2.45pm: Break time
Players take a five minute break. There are five of them remaining, with the following chips:

Martin Jacobson - 1,302,000
Albert Iversen - 955,000
Ciprian Hrisca - 767,000
William Fry - 506,000
Marino Serenelli - 402,000

2.40pm: Gino Alacqua eliminated in sixth place, earning €100,016
Three-way action results in the elmination of the Italian Gino Alacqua. Ciprian Hrisca opens under the gun and Alacqua moves all in over the top for 272,000 more. One the button, Albert Iversen flat calls and the two blinds get out of the way. Action comes back to the original raiser, who calls. The flop is Jh-8c-10h and Iversen bets 250,000 into the side-pot, which Hrisca calls. The turn is Js and both players check. The river is 9h and it goes check, check again. At showdown, Iversen shows aces, Hrisca shows A-Q and Alacqua shows A-10. Iversen's aces have been outdrawn by Hrisca's A-Q, which has made a straight. Alacqua was always behind and never caught up and is now out.

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Gino Alacqua

Jacobsen and Iversen tangle in huge pot
2.35pm - Albert Iversen raises and it’s folded back to Martin Jacobsen who re-raised to 230,000. Iversen makes the call for a 500,000 pot. The flop comes 5s-4h-6d which both players check. The turn is a 9c and while Jacobsen checks Iversen makes it 110,000. After considerable thought Jacobsen calls for a river card Tc. Again Jacobsen checks and again Iversen raises to 140,000. This time Jacobsen folds, conceding a pot worth 700,000.

November 1, 2008 8:22 AM

EPT Budapest: Level 23 updates

Play is under way in the final of the EPT Budapest.

These are the updates for level 23, where the blinds are 10,000-20,000 with a running 2,000 ante. The PokerStars blog will provide level by level updates.

2.15pm: Zoltan Toth of Hungary is eliminated in seventh place for €78,736
Gino Alacqua raised pre-flop to 42,000 with A-2 and was called by Albert Iversen holding Q-T before Zoltan Toth moved all-in with 6-2, easily covered. The board ran 3h-8s-4c-Qh-3s and is checked down by Alacqua and Iversen. The queen is good enough for Iversen but it sends Zoltan Toth, the last Hungarian player in the event, to the rail.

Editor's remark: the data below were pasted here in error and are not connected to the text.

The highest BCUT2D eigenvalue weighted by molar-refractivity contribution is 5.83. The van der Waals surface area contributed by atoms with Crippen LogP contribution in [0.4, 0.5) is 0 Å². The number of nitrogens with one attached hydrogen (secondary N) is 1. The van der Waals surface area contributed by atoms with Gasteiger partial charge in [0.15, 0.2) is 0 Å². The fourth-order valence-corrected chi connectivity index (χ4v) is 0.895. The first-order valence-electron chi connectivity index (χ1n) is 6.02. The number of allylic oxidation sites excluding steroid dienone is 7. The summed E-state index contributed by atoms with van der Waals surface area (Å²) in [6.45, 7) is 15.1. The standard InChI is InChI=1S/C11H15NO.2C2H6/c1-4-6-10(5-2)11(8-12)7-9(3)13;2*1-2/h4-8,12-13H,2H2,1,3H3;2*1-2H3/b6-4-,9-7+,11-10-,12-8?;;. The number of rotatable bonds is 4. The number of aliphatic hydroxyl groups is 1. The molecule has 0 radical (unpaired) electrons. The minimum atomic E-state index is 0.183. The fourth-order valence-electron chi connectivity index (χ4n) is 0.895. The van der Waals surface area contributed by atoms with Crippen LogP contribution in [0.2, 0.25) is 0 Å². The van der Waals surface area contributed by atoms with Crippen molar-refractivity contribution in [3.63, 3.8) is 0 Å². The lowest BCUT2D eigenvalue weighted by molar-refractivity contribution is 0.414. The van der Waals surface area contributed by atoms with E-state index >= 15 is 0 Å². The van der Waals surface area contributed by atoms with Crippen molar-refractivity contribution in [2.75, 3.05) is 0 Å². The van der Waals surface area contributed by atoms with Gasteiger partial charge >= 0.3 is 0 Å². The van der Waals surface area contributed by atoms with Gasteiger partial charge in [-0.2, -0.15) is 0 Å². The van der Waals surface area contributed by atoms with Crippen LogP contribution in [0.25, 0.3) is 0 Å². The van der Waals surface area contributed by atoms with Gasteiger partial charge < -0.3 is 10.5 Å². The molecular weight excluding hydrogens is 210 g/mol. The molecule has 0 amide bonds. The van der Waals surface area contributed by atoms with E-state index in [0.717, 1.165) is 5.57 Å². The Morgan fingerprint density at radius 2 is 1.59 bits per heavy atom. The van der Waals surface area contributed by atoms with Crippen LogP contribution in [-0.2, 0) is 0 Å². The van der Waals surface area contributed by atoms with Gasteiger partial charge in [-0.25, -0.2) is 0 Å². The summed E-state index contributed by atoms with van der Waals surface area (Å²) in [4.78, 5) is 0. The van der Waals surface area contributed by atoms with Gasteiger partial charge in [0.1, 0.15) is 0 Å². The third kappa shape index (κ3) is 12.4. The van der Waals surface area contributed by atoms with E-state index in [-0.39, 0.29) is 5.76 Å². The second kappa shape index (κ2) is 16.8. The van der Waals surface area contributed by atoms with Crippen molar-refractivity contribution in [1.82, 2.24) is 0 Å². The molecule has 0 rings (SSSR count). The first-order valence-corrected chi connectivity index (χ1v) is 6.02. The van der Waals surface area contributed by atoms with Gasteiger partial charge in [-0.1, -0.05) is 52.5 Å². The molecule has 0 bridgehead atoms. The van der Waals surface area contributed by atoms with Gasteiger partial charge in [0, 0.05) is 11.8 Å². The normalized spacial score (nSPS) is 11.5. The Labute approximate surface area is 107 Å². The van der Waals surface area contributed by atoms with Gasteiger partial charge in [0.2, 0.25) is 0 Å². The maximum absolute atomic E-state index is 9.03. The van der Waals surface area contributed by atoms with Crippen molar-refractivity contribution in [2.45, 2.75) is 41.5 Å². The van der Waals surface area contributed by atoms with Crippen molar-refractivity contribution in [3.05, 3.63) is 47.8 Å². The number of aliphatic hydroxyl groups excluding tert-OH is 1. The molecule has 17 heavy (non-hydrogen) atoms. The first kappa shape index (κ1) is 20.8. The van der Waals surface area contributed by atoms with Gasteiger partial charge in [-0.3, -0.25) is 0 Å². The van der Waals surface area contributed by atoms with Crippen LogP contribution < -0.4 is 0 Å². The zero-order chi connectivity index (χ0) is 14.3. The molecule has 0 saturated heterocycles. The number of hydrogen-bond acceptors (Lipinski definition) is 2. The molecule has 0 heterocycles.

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Zoltan Toth

Here's Johnny Lodden talking to the video blog crew


Watch EPT Budapest 08: Interview with Johnny Lodden Day 4 on PokerStars.tv


2.05pm: PokerStars sponsored player Johnny Lodden from Norway is eliminated in eighth place for €53,200.

Johnny Lodden raised from under-the-gun with pocket kings and was called by Zoltan Toth holding Ad-Kd. Martin Jacobsen also called with Td-7d for a flop of Jd-8s-2d. Lodden now made it 125,000 and Toth called before Jacobsen moved all-in. Lodden called, so did Toth who had the others covered. The turn and river came 7h and 9c giving a straight and the pot to Jacobsen and busting Lodden in eighth. Toth was left with just 40,000.

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PokerStars sponsored player Johnny Lodden

1.55pm: Alacqua out-muscles Fry
William Fry opened from mid position and Gino Alacqua moved all in over the top. Fry didn't take too long to let it go.

1.50pm: After Jacobsen's double up, we have entered an immediately cautious phase of play. If we get to a flop, we see a lot of checking, and if someone raises pre-flop, that's usually good enough.

1.38pm - The first all-in
In the first all-in call of the day Gino Alacqua calls Martin Jacobsen's all-in. It's Jh-9h for the Italian against Jacobsen's pocket kings. The board comes 2d-Td-Qd-8d-7h giving Jacobsen a flush and doubling him up.


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The final table players (from l-r): William Fry, Ciprian Hrisca, Gino Alacqua, Marino Serenelli, Martin Jacobsen, Albert Iversen, Zoltan Toth, Johnny Lodden.

1.25pm - Almost underway
The players have been introduced to the crowds one by one and are taking their seats. Play will be underway in just a few minutes.

November 1, 2008 7:31 AM

EPT Budapest: Introducing the final eight

After four days, 532 players, 23 levels and 524 eliminations it’s come to this, the final table of the first ever EPT Budapest. The success of the finalist is only matched by the success of this event in general.